will play many of your really old games at an acceptable level, but you can forget about playing any recently released intensive 3D games (i.e. the ones you want to play). That's the conclusion MacWorld
has reached in its first look at the MacBook as a gaming machine.
The article suggests maxing out the RAM in the machine if you want to play games: the writer saw a 50fps increase in Quake 3 Arena
when he upgraded the machine from 512MB to 2GB. A nice finding for owners of MacBooks interested in a bit of retro gaming.
However, lets get something straight here, the MacBook is not
a gaming machine. It has an integrated graphics card. No computing hardware that lacks a dedicated graphics card should be even mentioned in the same sentence as "gaming."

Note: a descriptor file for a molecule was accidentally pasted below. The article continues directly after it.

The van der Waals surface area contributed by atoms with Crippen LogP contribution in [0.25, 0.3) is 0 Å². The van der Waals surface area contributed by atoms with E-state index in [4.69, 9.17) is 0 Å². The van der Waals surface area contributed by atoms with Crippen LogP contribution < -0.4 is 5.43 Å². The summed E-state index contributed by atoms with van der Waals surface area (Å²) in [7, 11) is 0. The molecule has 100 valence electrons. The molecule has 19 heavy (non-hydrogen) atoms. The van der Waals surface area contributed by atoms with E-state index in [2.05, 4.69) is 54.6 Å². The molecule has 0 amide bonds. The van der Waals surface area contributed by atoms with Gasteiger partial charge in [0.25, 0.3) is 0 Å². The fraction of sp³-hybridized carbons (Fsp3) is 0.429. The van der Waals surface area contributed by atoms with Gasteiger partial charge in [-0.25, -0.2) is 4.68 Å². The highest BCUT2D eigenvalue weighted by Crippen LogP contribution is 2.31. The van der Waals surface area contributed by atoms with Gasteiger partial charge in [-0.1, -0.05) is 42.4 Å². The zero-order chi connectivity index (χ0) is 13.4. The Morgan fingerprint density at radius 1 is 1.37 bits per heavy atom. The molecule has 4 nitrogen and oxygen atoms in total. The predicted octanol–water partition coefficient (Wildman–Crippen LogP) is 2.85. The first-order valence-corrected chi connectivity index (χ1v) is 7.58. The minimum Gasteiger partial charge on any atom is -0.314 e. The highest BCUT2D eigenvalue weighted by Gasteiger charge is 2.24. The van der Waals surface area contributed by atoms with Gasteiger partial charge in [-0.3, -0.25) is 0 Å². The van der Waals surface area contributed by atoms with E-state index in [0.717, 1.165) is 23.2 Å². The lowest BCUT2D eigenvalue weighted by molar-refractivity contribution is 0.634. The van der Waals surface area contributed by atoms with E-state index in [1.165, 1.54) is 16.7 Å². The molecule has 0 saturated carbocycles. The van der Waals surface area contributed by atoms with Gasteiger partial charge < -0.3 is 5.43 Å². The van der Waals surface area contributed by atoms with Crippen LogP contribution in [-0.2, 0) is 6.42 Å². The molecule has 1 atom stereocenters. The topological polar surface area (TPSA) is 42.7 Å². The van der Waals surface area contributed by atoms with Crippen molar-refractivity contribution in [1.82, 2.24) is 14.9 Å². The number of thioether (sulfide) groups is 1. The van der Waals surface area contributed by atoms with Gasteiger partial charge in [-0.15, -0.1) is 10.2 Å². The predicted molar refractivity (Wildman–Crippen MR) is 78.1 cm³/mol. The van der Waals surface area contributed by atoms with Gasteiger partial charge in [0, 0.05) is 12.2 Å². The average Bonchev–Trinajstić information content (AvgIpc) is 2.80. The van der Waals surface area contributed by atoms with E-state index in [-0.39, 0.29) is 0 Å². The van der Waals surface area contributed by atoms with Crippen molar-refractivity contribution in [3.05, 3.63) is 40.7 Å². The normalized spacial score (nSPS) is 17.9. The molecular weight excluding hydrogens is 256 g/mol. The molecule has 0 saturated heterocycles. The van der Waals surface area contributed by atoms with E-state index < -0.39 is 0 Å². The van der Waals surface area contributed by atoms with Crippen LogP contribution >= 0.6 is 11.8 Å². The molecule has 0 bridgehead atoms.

We understand that some Mac owners may need to be persuaded to overlook this machine's blatant Achilles heel but it isn't MacWorld's
job to do this. The site is doing a disservice to its readers by pointing to the poor gaming performance of the MacBook and then suggesting that people "understand [the MacBook's] limitations"
and go "buy an XBox360 or Playstation2 for [their] gaming needs."
It's this sort of advice that gives Apple free reign to charge $149 for a paint job
(um, can I have a graphics card instead?) and allows the mainstream media to say things like "Mac users aren't into games."